I must be a real endurance rider now: I got my first actual clothing/tack rub and finally had an actual need for BodyGlide. The intersection between the stitching across the knee patches on one pair of tights + half chaps + stirrup leather was just the wrong combination and I ended up with a rub on the inside bend of my left knee, and could feel another rub starting on the same place on my right knee. Fortunately, this happened on day one when the vet hold was back in camp, so I was able to slather with BodyGlide (lazy endurance rider couldn’t be bothered to remove her half chaps and boots to change tights) and it didn’t really get much worse the rest of the day. As part of my planning, I’d brought three completely different brands of tights with me, so the tights I wore on day two didn’t have stitching in the same location. I also had my full sheepskin cover back on, and riding a completely different horse with different movement and positioning in the saddle.

irish horse had asked about the logistics of riding what was originally going to be three different horses, and how my tack set-up would change. Surprisingly, not that much. I’d tried my saddle on all but Liberty and it worked; including the same saddle pad. Rocco and Kasha both wear the same bit and their bridles are adjusted the same. Liberty wears an s-hackamore, which is the same set-up I use on Mimi, so all I have to do there is adjust size settings. Ditto on the breastcollar — just adjust settings. So far, they all like my mohair girth and it fits all of them. Liberty is the one horse my saddle ultimately won’t work on — it’s a little bit too narrow and she was slightly sore back on her loins by the time we finished. (She’s a tank, at least as wide as Mimi.)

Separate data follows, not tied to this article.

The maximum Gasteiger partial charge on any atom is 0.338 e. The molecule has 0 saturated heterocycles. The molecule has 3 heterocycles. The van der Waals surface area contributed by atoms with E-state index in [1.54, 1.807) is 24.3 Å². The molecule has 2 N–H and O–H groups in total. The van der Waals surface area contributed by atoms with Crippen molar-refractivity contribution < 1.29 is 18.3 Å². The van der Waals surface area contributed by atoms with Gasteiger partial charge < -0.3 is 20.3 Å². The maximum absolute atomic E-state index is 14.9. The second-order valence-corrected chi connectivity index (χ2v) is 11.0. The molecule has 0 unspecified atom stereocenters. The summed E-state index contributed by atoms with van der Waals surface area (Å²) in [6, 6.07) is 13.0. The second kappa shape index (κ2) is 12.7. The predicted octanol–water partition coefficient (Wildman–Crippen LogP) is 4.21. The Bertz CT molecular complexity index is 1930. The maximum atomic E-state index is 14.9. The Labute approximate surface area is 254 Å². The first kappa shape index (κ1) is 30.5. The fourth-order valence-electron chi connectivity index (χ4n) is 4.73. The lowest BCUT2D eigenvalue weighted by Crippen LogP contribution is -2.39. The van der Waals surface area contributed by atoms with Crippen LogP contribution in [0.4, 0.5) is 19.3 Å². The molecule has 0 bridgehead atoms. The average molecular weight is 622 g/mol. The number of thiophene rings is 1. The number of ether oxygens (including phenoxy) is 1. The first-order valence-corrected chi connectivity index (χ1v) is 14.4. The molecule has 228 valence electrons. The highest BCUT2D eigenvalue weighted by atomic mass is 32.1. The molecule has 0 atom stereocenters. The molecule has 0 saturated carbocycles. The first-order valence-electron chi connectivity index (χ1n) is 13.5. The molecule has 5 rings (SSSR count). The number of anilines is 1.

I wish I would have had time to braid Liberty’s mane. I don’t think it made a huge difference in her cooling down, but it’s long and fine, and kept getting caught under the breastcollar/saddle pad/saddle packs/reins. I even spent the last 15 minutes at the vet check rummaging through my crew bag looking for something to use as a hair tie. (The only thing I found that might have worked was shoelaces. I figured we’d gotten that far and were still okay, so just left it. I now have a pack of braiding bands and a mane comb stuck in the crew bag.)

I did pretty good in the food department. Ride meals were outstanding, provided by a mobile catering company. Dinner Saturday night was BBQ ribs or chicken (ribs for me!), and Sunday was beef burgandy on pasta. The chocolate cupcakes with almond butter whipped cream were so good. I made my homemade meat sauce marinara with spaghetti for Friday night — always a hit — and had leftovers of that for Saturday lunch. Breakfast we discussed already, with the conclusion that “cottage cheese is good.” I still love the Succeed! electrolytes and the Clip2 energy drink: I went through three of those over the weekend. All things vanilla or orange-flavored work the best for me. Lemon-flavored GU Chomps tasted good going down, but lemon-flavored burps aren’t all that much fun later.

And the biggest thing for me in finishing a ride still feeling good? Riding good horses who don’t thrash me to bits or give me ulcer-causing worries. Thank Liberty, Rocco, Gina, and Stephanie for a great weekend and two great rides!

Thanks for reading! Comments are always welcome!